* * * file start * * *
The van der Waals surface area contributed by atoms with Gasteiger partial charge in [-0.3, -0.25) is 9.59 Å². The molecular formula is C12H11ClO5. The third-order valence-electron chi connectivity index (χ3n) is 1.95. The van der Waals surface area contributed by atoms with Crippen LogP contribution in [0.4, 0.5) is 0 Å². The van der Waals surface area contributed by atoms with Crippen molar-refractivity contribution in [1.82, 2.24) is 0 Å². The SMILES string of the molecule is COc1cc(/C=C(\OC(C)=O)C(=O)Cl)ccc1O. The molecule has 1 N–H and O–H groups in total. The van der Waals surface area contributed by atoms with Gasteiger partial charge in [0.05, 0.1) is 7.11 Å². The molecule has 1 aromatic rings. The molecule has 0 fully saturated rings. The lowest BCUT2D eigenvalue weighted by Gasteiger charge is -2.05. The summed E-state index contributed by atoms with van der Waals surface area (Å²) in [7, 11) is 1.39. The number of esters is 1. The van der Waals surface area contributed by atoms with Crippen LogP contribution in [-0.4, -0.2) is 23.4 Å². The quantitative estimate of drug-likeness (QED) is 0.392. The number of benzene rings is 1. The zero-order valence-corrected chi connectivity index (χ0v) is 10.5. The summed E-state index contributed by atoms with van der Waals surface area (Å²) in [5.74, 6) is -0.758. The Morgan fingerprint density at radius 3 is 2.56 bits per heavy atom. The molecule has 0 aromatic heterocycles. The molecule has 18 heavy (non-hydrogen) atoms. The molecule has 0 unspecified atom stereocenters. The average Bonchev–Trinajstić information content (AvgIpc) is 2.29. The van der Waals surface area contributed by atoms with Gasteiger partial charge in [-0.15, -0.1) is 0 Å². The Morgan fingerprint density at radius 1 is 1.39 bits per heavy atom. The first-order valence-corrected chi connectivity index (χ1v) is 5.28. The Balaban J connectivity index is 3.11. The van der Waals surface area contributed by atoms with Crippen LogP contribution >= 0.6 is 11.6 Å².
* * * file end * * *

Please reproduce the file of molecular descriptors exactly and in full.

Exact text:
The van der Waals surface area contributed by atoms with Gasteiger partial charge in [-0.3, -0.25) is 9.59 Å². The molecular formula is C12H11ClO5. The third-order valence-electron chi connectivity index (χ3n) is 1.95. The van der Waals surface area contributed by atoms with Crippen LogP contribution in [0.4, 0.5) is 0 Å². The van der Waals surface area contributed by atoms with Crippen molar-refractivity contribution in [1.82, 2.24) is 0 Å². The SMILES string of the molecule is COc1cc(/C=C(\OC(C)=O)C(=O)Cl)ccc1O. The molecule has 1 N–H and O–H groups in total. The van der Waals surface area contributed by atoms with Gasteiger partial charge in [0.05, 0.1) is 7.11 Å². The molecule has 1 aromatic rings. The molecule has 0 fully saturated rings. The lowest BCUT2D eigenvalue weighted by Gasteiger charge is -2.05. The summed E-state index contributed by atoms with van der Waals surface area (Å²) in [7, 11) is 1.39. The number of esters is 1. The van der Waals surface area contributed by atoms with Crippen LogP contribution in [-0.4, -0.2) is 23.4 Å². The quantitative estimate of drug-likeness (QED) is 0.392. The number of benzene rings is 1. The zero-order valence-corrected chi connectivity index (χ0v) is 10.5. The summed E-state index contributed by atoms with van der Waals surface area (Å²) in [5.74, 6) is -0.758. The Morgan fingerprint density at radius 3 is 2.56 bits per heavy atom. The molecule has 0 aromatic heterocycles. The molecule has 18 heavy (non-hydrogen) atoms. The molecule has 0 unspecified atom stereocenters. The average Bonchev–Trinajstić information content (AvgIpc) is 2.29. The van der Waals surface area contributed by atoms with Gasteiger partial charge in [-0.15, -0.1) is 0 Å². The Morgan fingerprint density at radius 1 is 1.39 bits per heavy atom. The first-order valence-corrected chi connectivity index (χ1v) is 5.28. The Balaban J connectivity index is 3.11. The van der Waals surface area contributed by atoms with Crippen LogP contribution >= 0.6 is 11.6 Å².